How are growth mindset and neuroplasticity related? They are complementary

The person who adopts a growth mindset perceives him or herself as capable of developing/improving his or her talents, innate skills, and abilities through sustained effort, which is precisely the logic of neuroplasticity. Neuroplasticity refers to the brain's ability to adapt and develop beyond the traditional developmental period of childhood. The growth mindset is simply accepting the idea of neuroplasticity in the broadest sense.

Conversely, when we have a fixed mindset, we believe that some of our existing characteristics will not change. These limiting beliefs are barriers to learning – when we don't believe we can change, we are unlikely to act.

How are neuroplasticity and learning related?

The relationship between neuroplasticity and learning is easy to see – when we learn, we form new pathways in the brain. Each new lesson has the potential to connect new neurons and change our brain’s default mode of operation – to rewire the brain. When a math student practices more often or gets extra help, his or her neural pathways literally change, building math skills and, in turn, confidence.

The extent to which we use these almost magical abilities of the brain depends on our investment in developing neuroplasticity as well as our approach to life in general.

Teaching students to develop a growth mindset as a tool to develop their intelligence

In a 2007 study published in the journal Child Development, researchers at Columbia University and Stanford University found that both students' morale and grade points jumped once they grasped that intelligence is malleable. Students who already believed this performed better, but in addition, students who were proactively taught this idea did significantly better than their peers in a control group.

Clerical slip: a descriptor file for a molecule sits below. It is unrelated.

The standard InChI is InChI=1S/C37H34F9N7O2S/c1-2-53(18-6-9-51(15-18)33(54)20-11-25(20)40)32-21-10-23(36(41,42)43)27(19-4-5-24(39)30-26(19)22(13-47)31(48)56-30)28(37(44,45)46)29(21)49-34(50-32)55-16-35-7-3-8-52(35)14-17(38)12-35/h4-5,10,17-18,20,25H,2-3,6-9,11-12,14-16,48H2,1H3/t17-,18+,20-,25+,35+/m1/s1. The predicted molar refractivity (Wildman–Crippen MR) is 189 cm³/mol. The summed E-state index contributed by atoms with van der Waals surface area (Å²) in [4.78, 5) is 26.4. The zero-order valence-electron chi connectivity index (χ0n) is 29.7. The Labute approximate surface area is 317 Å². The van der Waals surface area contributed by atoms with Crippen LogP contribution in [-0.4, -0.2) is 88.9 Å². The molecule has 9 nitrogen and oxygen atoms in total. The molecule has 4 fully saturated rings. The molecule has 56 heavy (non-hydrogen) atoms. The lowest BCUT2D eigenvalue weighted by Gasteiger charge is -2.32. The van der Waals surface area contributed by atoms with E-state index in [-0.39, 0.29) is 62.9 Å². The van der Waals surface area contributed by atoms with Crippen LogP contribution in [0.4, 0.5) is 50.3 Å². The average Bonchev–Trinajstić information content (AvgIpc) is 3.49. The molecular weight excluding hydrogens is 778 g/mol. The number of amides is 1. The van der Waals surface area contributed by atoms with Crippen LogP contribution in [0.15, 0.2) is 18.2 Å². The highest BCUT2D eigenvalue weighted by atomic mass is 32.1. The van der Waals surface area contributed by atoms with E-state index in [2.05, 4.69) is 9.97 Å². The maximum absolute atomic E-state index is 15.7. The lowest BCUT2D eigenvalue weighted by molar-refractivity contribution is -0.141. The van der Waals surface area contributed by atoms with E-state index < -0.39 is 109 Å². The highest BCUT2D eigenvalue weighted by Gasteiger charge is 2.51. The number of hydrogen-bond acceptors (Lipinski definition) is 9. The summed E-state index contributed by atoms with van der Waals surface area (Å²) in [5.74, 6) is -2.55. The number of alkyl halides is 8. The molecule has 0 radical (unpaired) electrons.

Tips for making a classroom friendly to malleable brains:

  • Practice, practice, practice. Repeating an activity, retrieving a memory, and reviewing material in a variety of ways creates thicker, stronger, more robust connections in the brain.
  • Put information into context. Recognize that learning is essentially, the formation of new or stronger neural connections. It makes sense to prioritize activities that help students tap into already existing pathways (e.g., integrating academic subjects or creating classroom projects relevant to their lives). In other words, avoid rote memorization. Whenever new material is presented in a way that allows students to see relationships between concepts, they generate greater brain cell activity and achieve better long-term memory storage and retrieval.
  • Educate students on how the brain works. Breaking down mental barriers that view intelligence as predetermined may ease students’ minds and inspire them to use their brains. Especially for those who think they aren't smart, the realization that they can literally change their brains through study and review is empowering!